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It's just over a year since the National Film and Sound Archive
(NFSA) took delivery of the first Scanity in Australia. As we celebrate
our 30th anniversary, we look back on the first 12 months of operation.
Prior to procurement, we conducted extensive market-testing in 2013 and
2014, with visits to labs and factories in US and EU, to talk with
engineers and clients, and to test some of our footage on different
film-scanners. The Scanity handles some of the most shrunken and
damaged historical film, while producing excellent image quality at
higher speeds than other machines.
The NFSA has more than 91,600 16-mm films in the
collection. We need to scan film at high-enough rates to progress
through a sufficient amount of footage each year. The Scanity provides
real-time 2k scanning at 24-25 frames per second, and allows us to scan
optical or magnetic soundtracks in one pass. A significant percentage
of our films are sole-surviving composite prints, rather than earlier
production elements, although we hold a number of original negatives,
camera-reversal and intermediates. We have been experimenting with Log
and Linear scanning of high-contrast film stocks, and we are interested
in testing the High Dynamic Range options developed by DFT.
One of the first projects involved scanning the Wirth Family Home
Movies collection, approximately fifty 16mm films, mostly donated by
family members. In 1882, the Wirth family, of German origin, launched
what became Australia's largest, most prestigious circus company. For
eight decades Wirths was Australia’s ‘Greatest Show on Earth’, a large
travelling circus of international standard and reputation. The circus
toured Australia extensively and also embarked on world tours. It was
disbanded only in 1963.
The Wirth family's films document their lifestyle
– the grand homes, overseas travel, family, friends and parties.
Circus footage is the highlight of the collection, with performances,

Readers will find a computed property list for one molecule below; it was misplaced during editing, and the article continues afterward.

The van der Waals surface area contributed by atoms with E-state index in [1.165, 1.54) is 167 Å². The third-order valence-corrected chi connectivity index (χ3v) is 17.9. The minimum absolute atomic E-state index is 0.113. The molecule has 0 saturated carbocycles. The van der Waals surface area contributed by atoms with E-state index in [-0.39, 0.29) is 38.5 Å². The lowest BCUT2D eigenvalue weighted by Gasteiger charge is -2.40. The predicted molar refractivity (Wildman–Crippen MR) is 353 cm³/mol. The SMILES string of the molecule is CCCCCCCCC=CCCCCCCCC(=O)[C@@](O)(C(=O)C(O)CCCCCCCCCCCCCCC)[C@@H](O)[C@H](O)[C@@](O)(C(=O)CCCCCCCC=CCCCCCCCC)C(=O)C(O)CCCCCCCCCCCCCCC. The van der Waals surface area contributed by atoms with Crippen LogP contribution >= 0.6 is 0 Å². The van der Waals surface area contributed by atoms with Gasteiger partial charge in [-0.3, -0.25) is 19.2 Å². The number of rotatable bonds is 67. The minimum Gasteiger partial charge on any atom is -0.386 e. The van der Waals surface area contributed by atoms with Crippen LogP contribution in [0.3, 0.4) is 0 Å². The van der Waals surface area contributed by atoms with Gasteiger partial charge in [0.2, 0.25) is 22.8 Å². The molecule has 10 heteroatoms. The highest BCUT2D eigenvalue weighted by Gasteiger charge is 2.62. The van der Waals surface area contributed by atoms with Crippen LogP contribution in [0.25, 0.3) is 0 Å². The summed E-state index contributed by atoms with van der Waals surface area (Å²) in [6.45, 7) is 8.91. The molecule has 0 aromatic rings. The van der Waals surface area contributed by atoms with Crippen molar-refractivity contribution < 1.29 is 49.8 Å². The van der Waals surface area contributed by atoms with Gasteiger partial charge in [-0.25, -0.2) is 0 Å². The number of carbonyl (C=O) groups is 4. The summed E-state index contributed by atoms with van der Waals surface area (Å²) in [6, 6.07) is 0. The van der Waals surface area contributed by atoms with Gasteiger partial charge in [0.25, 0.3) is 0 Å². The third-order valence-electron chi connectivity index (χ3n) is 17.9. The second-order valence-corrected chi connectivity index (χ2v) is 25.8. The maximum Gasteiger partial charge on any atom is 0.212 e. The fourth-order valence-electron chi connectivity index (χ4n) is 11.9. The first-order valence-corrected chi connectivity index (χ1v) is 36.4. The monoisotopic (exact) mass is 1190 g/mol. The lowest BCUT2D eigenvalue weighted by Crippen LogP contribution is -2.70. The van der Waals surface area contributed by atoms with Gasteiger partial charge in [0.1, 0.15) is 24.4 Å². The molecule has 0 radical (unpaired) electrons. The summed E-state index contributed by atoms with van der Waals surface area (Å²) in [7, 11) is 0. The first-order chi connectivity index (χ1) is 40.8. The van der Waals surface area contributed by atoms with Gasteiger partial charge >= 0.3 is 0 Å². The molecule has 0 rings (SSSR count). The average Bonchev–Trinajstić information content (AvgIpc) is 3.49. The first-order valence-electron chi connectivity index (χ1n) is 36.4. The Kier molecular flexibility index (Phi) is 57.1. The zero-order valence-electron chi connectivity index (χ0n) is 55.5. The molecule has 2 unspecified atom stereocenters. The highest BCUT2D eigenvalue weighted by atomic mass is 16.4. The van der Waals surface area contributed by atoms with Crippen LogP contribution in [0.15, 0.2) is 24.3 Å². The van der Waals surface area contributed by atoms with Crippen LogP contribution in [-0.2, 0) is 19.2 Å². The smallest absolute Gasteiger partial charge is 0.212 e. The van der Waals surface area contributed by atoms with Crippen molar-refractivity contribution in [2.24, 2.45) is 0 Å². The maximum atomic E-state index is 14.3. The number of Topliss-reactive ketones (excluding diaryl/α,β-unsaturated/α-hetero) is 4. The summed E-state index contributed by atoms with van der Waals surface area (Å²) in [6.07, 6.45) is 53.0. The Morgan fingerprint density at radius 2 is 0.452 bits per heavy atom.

animals, big-top tents and behind-the-scenes circus life. The films were
recorded from 1925, just after the introduction of 16-mm film, to
around 1950. It is believed that most of the films were taken by George
Wirth (one of the Circus' founders) and his wife Margaret.
The Collection contains a large amount of high-contrast
black-and-white, and later colour-reversal, mostly un-spliced shot-edits
in camera. As with most films from this era, we encountered plenty of
shrinkage and other damage, although the Scanity handles these smoothly
with good focus and registration. We've discussed whether the new
wet-gate option on the Scanity would be useful for reducing blemishes
from embedded dirt. The NFSA catalogue may be searched for information
on the Wirth family and the National Collection at https://www.nfsa.gov.au/collection/search-collection/
The NFSA continues to print and process black
& white 35-mm film, but hopes to progress to scanning 35-mm colour
film in the near future. We have a significant challenge ahead in
restoring colour film from the early 1970s, when the Australian film
industry underwent significant re-invigoration. Many of these film
elements are now around 40 years old, and hundreds of these films have
undergone significant dye-fade, shrinkage and other problems, prior to
being deposited into the NFSA's cool dry storage repositories. In some
cases, the deterioration is so severe that conventional photo-mechanical
and photo-chemical processing is insufficient to restore the quality of
the original images. A small number of low-budget or limited-release
titles survive only on 16-mm, but the majority are on 35-mm.
The NFSA preserves more than 240,000 films, within a collection of
more than 2 million items including audio, video, documents and
artefacts. We present screenings, footage-sales, and content for
broadcast and online delivery around the world.
The installation of the NFSA scanner was handled
by Future Reality, which represents DFT in Australian and New Zealand.
As a supplier of creative technology systems, software and services for
the local film, broadcast television and post-production industries,
Future Reality was able to undertake the complete integration of the
Scanity system with the NFSA’s new and existing infrastructure.
“Preserving Australia’s film history is a vital
part of our country’s culture and we are proud to have been involved
with the NFSA and DFT on this important project,” said David Edgar,
Managing Director of Future Reality.